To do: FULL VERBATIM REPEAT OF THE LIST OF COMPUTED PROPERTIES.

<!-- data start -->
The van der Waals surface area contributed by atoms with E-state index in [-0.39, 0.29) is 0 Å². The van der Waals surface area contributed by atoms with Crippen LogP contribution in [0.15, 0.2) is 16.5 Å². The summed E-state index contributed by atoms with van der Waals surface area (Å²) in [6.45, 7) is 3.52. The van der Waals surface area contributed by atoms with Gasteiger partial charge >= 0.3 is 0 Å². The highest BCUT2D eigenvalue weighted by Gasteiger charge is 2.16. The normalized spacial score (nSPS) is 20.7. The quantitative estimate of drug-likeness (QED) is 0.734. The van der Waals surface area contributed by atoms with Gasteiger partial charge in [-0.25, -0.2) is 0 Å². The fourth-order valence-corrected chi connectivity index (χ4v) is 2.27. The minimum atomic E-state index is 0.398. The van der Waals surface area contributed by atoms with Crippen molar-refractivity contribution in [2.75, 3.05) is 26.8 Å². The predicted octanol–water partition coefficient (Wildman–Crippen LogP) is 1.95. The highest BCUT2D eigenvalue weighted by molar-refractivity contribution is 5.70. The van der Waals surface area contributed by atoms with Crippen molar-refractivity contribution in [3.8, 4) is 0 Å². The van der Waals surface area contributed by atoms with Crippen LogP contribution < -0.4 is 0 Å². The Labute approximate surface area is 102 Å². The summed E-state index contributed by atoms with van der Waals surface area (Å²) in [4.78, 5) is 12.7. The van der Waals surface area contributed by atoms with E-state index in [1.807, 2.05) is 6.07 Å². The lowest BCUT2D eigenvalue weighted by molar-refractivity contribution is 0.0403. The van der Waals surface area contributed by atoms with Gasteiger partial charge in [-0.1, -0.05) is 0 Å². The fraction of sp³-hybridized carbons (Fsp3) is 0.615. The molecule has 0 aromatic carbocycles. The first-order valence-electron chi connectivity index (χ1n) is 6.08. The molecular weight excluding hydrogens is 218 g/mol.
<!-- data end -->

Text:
The van der Waals surface area contributed by atoms with E-state index in [-0.39, 0.29) is 0 Å². The van der Waals surface area contributed by atoms with Crippen LogP contribution in [0.15, 0.2) is 16.5 Å². The summed E-state index contributed by atoms with van der Waals surface area (Å²) in [6.45, 7) is 3.52. The van der Waals surface area contributed by atoms with Gasteiger partial charge >= 0.3 is 0 Å². The highest BCUT2D eigenvalue weighted by Gasteiger charge is 2.16. The normalized spacial score (nSPS) is 20.7. The quantitative estimate of drug-likeness (QED) is 0.734. The van der Waals surface area contributed by atoms with Gasteiger partial charge in [-0.25, -0.2) is 0 Å². The fourth-order valence-corrected chi connectivity index (χ4v) is 2.27. The minimum atomic E-state index is 0.398. The van der Waals surface area contributed by atoms with Crippen molar-refractivity contribution in [2.75, 3.05) is 26.8 Å². The predicted octanol–water partition coefficient (Wildman–Crippen LogP) is 1.95. The highest BCUT2D eigenvalue weighted by molar-refractivity contribution is 5.70. The van der Waals surface area contributed by atoms with Crippen molar-refractivity contribution in [3.8, 4) is 0 Å². The van der Waals surface area contributed by atoms with Crippen LogP contribution < -0.4 is 0 Å². The Labute approximate surface area is 102 Å². The summed E-state index contributed by atoms with van der Waals surface area (Å²) in [4.78, 5) is 12.7. The van der Waals surface area contributed by atoms with E-state index in [1.807, 2.05) is 6.07 Å². The lowest BCUT2D eigenvalue weighted by molar-refractivity contribution is 0.0403. The van der Waals surface area contributed by atoms with Gasteiger partial charge in [-0.1, -0.05) is 0 Å². The fraction of sp³-hybridized carbons (Fsp3) is 0.615. The molecule has 0 aromatic carbocycles. The first-order valence-electron chi connectivity index (χ1n) is 6.08. The molecular weight excluding hydrogens is 218 g/mol.